Natural Selection is a group show of international contemporary artists that dealt with the duality between the manmade and natural. The exhibition included photography, painting, sculpture, installation and drawings.
The works consider the relationship between built and natural environments. Some works such as Janet Laurence’s photographic installations explore the way in which urban and manmade activity can be threatening and others point to instances of harmony between the two forces, for instance Peter Newman’s cityscapes and Paul Davies’ evocative paintings of modernist buildings in powerful landscapes.
Gina Soden and Angela Palmer consider the destructive and overwhelming power of natural forces in their own unique ways. Soden’s painterly photographs depict mother nature reclaiming abandoned and derelict buildings left to ruin. In her dolls house installation Palmer allows wild ivy to suffocate the symbol of our civilized architecture.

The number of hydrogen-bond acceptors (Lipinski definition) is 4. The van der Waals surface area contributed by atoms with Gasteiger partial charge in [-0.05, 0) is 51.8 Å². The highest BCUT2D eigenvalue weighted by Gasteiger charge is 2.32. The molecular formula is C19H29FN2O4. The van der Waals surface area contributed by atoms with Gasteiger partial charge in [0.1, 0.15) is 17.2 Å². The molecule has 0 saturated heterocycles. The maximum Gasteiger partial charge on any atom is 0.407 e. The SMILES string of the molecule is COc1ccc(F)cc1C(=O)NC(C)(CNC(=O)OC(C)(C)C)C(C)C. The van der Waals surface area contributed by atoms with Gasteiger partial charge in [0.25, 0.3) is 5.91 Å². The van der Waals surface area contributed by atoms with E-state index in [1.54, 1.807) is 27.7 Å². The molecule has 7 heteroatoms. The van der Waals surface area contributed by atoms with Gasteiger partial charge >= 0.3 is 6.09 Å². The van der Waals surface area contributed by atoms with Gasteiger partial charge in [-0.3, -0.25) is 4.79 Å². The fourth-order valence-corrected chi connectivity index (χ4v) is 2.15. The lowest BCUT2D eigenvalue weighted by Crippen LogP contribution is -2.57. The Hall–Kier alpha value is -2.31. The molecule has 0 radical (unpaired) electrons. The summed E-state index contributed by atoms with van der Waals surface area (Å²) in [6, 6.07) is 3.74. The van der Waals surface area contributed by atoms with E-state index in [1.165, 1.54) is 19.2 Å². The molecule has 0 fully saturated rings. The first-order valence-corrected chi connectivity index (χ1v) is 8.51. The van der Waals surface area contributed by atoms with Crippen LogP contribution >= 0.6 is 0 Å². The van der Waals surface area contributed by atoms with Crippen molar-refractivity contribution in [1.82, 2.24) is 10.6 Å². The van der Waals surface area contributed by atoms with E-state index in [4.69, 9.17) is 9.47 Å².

Stephen Sack elicits a sense of awe at the micro processes of the plant world and how they have a key part to play in modern science. Mario Rossi’s paintings play with the sensation of the sublime in nature, presenting both beauty and danger in his watercolour seascapes.
Hugo Dalton's plein air work takes in the minutiae of London park life via a hand drawn path of interconnected stories, flora and forna. Finally, Stewart Helm’s overwhelming ink drawings present the indeterminable boundaries between the animal world and humankind.